The arrival of a new baby is all levels of excitement. Prepping for the arrival is important, from baby-proofing the home to stock-piling on the nappies. However, in the midst of the prepping, we can all agree that the gift aspect of a newborn baby is one of the more fun elements!
The tiny clothes and first toys bring back so many nostalgic memories. I love seeing the children playing with the toys in our store in Belgravia – it brings out the playfulness in you that you had perhaps forgotten!
There are so many traditions from around the world that inspire my collections time after time again, especially having grown up in the south of Spain with a big family; these traditions are rich in family values that result in priceless pieces. For example, the first bunny that becomes a treasured toy through childhood, and then the prized possession first in the suitcase when your child is grown and off on an adventure, whether that’s university or travelling the world. I was intrigued with what other traditions are associated with newborns and the parents across the world…
Table of Contents
Wicker baskets are popular traditional baby gifts
Is it a Boy or a Girl?
Having spoken to countless expectant parents over the years, it really is a mixed bag as to whether the parents want to know the sex or not, and there are a number of reasons as to why. In the Dominican Republic, families place a spoon, knife and fork under three different chairs then the mum chooses which to sit on, supposedly unaware of the cutlery. A spoon means girl, knife means boy, and fork is undetermined.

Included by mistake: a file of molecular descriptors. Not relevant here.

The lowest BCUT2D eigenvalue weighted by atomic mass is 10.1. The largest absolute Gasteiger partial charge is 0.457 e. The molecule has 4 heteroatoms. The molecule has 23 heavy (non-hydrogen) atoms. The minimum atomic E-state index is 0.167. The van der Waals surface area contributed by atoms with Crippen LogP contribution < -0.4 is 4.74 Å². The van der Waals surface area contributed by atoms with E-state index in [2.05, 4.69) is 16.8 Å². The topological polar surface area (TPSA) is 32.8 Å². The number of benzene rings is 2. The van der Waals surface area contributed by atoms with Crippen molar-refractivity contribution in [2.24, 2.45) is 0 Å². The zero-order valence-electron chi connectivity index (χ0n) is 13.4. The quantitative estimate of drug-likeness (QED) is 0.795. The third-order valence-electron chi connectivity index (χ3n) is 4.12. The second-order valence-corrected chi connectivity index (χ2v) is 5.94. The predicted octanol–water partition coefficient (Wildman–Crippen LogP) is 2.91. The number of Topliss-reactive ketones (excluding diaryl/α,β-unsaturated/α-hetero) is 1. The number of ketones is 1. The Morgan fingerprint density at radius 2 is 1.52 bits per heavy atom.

A very popular tradition in The UK is choosing to leave the sex of the baby unknown deliberately.
I had no idea about this until I moved to London. Initially I found this a bit shocking, as preparing everything for the arrival of the baby in Spain is a big family tradition that involves so many grand-aunties and others family members knitting beautiful timeless pieces in the sweetest colours that suit your baby boy or girl. You find out the sex of your baby from the very first scan (they would start even earlier if possible!). You’ll see this mirrored in our adorable bonnets which are hand-knitted in Spain.
Back to the UK, I began to understand the reasoning behind the mystery – it makes much a big surprise! The 9 months work as anticipation and builds excitement making the last - and potentially more difficult - stages of the pregnancy much easier on both parties.
The negative side can be organising everything in short notice for when the bundle of joy comes – although gender neutral products are in abundance! Just a classic bodysuit for a newborn is a tradition shared the world over.
DIY Traditional Baby Gifts
Knitting isn’t the only craft you can partake in. Another beautiful skill passed down from my family was handsmocking – an intricate form of embroidery. I love the traditional styles of children clothing, and the blend between beautiful Spanish clothing and classic British styles. Handsmocking is one of the Spanish-British crossovers.
More About Handsmocking
Although reports aren’t 100% conclusive, handsmocking very likely originated from England in the Middle Ages. It was a style originally worn by labourers and has since become a dying art. Before elastic, it offered stretch in garments, so it was popular in cuffs, bodices, and necklines – that’s why you see a lot of our handsmocked products with designs around the chest for rapidly growing children.